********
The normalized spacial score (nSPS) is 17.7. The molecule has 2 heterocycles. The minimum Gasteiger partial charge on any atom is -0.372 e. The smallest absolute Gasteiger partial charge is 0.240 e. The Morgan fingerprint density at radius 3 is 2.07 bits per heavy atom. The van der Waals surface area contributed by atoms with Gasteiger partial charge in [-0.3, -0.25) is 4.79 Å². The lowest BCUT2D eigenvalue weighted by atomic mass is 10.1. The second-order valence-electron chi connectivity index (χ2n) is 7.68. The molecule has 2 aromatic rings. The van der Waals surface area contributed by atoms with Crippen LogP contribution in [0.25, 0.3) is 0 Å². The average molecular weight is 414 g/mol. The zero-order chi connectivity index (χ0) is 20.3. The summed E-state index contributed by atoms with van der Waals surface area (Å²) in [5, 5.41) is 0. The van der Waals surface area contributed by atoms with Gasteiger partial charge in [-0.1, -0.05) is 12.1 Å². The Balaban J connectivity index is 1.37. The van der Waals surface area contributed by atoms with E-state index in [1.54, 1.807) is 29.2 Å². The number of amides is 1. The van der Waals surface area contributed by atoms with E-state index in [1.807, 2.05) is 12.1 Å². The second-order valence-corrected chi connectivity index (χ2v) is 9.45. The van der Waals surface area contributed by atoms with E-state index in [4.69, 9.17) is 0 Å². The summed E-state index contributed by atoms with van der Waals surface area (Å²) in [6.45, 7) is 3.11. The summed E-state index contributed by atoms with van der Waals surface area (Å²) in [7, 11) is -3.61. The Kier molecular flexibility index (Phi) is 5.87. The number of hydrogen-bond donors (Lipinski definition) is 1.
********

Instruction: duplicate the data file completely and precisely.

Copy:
The normalized spacial score (nSPS) is 17.7. The molecule has 2 heterocycles. The minimum Gasteiger partial charge on any atom is -0.372 e. The smallest absolute Gasteiger partial charge is 0.240 e. The Morgan fingerprint density at radius 3 is 2.07 bits per heavy atom. The van der Waals surface area contributed by atoms with Gasteiger partial charge in [-0.3, -0.25) is 4.79 Å². The lowest BCUT2D eigenvalue weighted by atomic mass is 10.1. The second-order valence-electron chi connectivity index (χ2n) is 7.68. The molecule has 2 aromatic rings. The van der Waals surface area contributed by atoms with Crippen LogP contribution in [0.25, 0.3) is 0 Å². The average molecular weight is 414 g/mol. The zero-order chi connectivity index (χ0) is 20.3. The summed E-state index contributed by atoms with van der Waals surface area (Å²) in [5, 5.41) is 0. The van der Waals surface area contributed by atoms with Gasteiger partial charge in [-0.1, -0.05) is 12.1 Å². The Balaban J connectivity index is 1.37. The van der Waals surface area contributed by atoms with E-state index in [1.54, 1.807) is 29.2 Å². The number of amides is 1. The van der Waals surface area contributed by atoms with E-state index in [1.807, 2.05) is 12.1 Å². The second-order valence-corrected chi connectivity index (χ2v) is 9.45. The van der Waals surface area contributed by atoms with E-state index in [4.69, 9.17) is 0 Å². The summed E-state index contributed by atoms with van der Waals surface area (Å²) in [6.45, 7) is 3.11. The summed E-state index contributed by atoms with van der Waals surface area (Å²) in [7, 11) is -3.61. The Kier molecular flexibility index (Phi) is 5.87. The number of hydrogen-bond donors (Lipinski definition) is 1.